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ABSTRACT: Abstract Nonalcoholic fatty liver disease (NAFLD) and gallstone disease (GD) are both highly prevalent in the general population and are associated with obesity, insulin resistance, dyslipidemia, and high dietary cholesterol intake. Insulin resistance is a key feature of both NAFLD and GD. Hepatic insulin resistance provides a crucial link between the metabolic syndrome, NAFLD, and increased cholesterol gallstone susceptibility. Hepatic insulin resistance is not only associated with accumulation of hepatic fat but also has a crucial role in supersaturation and excessive production of bile salts. It is not yet clear whether NAFLD is a precursor of GD or whether the presence of GD possibly indicates the presence of long-standing features of metabolic syndrome that accelerates the progression of NAFLD. Recent reports suggested the association between gallstones and nonalcoholic steatohepatitis and liver fibrosis. Importantly, both NAFLD and GD are both associated with high incidence of cardiovascular disease (CVD) and mortality. Emerging evidence suggests a potential benefit of statin therapy in NAFLD and GD. Further research is needed to determine (i) how the presence of NAFLD and GD is associated with CVD (ii) and whether the presence of GD in association with NAFLD increases the risk of liver fibrosis, and (iii) the impact of therapy of NAFLD in the incidence of GD.Scandinavian Journal of Gastroenterology 03/2014; 49(5). DOI:10.3109/00365521.2014.894119 · 2.33 Impact Factor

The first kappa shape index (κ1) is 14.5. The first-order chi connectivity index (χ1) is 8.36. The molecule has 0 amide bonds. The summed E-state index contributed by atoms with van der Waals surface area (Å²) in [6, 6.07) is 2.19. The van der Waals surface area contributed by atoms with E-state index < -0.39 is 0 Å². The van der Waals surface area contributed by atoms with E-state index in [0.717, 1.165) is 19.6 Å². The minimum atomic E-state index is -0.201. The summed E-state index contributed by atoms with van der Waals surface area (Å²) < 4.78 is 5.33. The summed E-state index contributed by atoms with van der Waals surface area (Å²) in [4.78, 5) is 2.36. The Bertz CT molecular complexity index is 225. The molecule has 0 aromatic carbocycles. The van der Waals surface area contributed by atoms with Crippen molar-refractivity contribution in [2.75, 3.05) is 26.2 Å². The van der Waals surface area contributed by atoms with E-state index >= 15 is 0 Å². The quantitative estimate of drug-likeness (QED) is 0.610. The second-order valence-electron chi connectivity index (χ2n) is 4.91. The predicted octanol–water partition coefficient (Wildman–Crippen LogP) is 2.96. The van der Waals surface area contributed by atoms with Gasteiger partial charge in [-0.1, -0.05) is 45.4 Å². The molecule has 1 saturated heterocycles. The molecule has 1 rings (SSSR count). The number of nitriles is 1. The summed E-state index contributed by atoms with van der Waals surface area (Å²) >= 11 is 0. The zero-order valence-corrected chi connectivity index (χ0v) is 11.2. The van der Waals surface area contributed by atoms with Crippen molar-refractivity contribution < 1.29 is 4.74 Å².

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ABSTRACT: Gallstone disease (GSD) is a common gastrointestinal disorder throughout the world. The authors explored the incidence of GSD in Taiwan and its condition-associated predictive factors. The initial study cohort comprised 2386 healthy adult participants, who were voluntarily admitted to a teaching hospital for a physical check-up in 2002 in Taipei, Taiwan. After excluding 126 patients who exhibited prevalent GSD, 2260 non-GSD participants received annual follow-up screenings for GSD until 31 December, 2007. Of those, 1296 (57.3%) patients were re-examined to collect blood samples and conduct ultrasound sonography. Among the 1296 participants who exhibited no GSD at the first screening, 23 patients developed GSD during 3640 person-years of follow-up. The incidence was 0.632% per year (95% CI: 0.292%-2.009%). After conducting a Cox regression, increased age (50-59 years versus < 40 years, RR = 2.16 [95% CI: 1.09-5.97], 60+ years versus < 40 years, RR = 3.81 [95% CI: 2.77-8.63]), high body mass index (>=27 kg/m2 versus < 24 kg/m2, RR = 1.64 [95% CI: 1.07-2.98]), high fasting plasma glucose levels (>=126 mg/dL versus < 110 mg/dL, RR = 1.68, 95% CI: 1.10-3.87), and nonalcoholic fatty liver disease (yes versus no, RR = 1.44, 95% CI: 1.21-1.90) appeared to be significantly related to developing GSD. Increased age is a well-established risk factor for developing GSD. The current findings indicated that high body mass index, elevated fasting plasma glucose levels, and nonalcoholic fatty liver disease were also associated with GSD.BMC Gastroenterology 04/2014; 14(1):83. DOI:10.1186/1471-230X-14-83 · 2.11 Impact Factor